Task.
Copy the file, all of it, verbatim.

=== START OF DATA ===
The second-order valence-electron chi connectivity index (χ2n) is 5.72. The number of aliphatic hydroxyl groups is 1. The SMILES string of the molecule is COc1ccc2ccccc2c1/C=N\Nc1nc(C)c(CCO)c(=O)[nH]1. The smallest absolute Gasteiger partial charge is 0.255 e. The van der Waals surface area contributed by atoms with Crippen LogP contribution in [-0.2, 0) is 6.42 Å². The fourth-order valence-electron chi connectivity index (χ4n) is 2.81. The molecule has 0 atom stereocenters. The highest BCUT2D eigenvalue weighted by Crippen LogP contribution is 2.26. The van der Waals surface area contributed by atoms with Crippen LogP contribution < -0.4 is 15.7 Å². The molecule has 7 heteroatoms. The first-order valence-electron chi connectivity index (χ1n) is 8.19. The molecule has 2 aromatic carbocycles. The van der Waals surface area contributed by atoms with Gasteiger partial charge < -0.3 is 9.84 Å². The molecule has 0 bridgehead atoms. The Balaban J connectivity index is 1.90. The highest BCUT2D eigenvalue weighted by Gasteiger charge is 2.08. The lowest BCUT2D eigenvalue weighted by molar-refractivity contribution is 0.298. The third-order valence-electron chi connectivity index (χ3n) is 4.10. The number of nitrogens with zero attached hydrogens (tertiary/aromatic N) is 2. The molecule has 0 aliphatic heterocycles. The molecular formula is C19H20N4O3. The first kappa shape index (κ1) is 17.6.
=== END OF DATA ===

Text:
The second-order valence-electron chi connectivity index (χ2n) is 5.72. The number of aliphatic hydroxyl groups is 1. The SMILES string of the molecule is COc1ccc2ccccc2c1/C=N\Nc1nc(C)c(CCO)c(=O)[nH]1. The smallest absolute Gasteiger partial charge is 0.255 e. The van der Waals surface area contributed by atoms with Crippen LogP contribution in [-0.2, 0) is 6.42 Å². The fourth-order valence-electron chi connectivity index (χ4n) is 2.81. The molecule has 0 atom stereocenters. The highest BCUT2D eigenvalue weighted by Crippen LogP contribution is 2.26. The van der Waals surface area contributed by atoms with Crippen LogP contribution < -0.4 is 15.7 Å². The molecule has 7 heteroatoms. The first-order valence-electron chi connectivity index (χ1n) is 8.19. The molecule has 2 aromatic carbocycles. The van der Waals surface area contributed by atoms with Gasteiger partial charge < -0.3 is 9.84 Å². The molecule has 0 bridgehead atoms. The Balaban J connectivity index is 1.90. The highest BCUT2D eigenvalue weighted by Gasteiger charge is 2.08. The lowest BCUT2D eigenvalue weighted by molar-refractivity contribution is 0.298. The third-order valence-electron chi connectivity index (χ3n) is 4.10. The number of nitrogens with zero attached hydrogens (tertiary/aromatic N) is 2. The molecule has 0 aliphatic heterocycles. The molecular formula is C19H20N4O3. The first kappa shape index (κ1) is 17.6.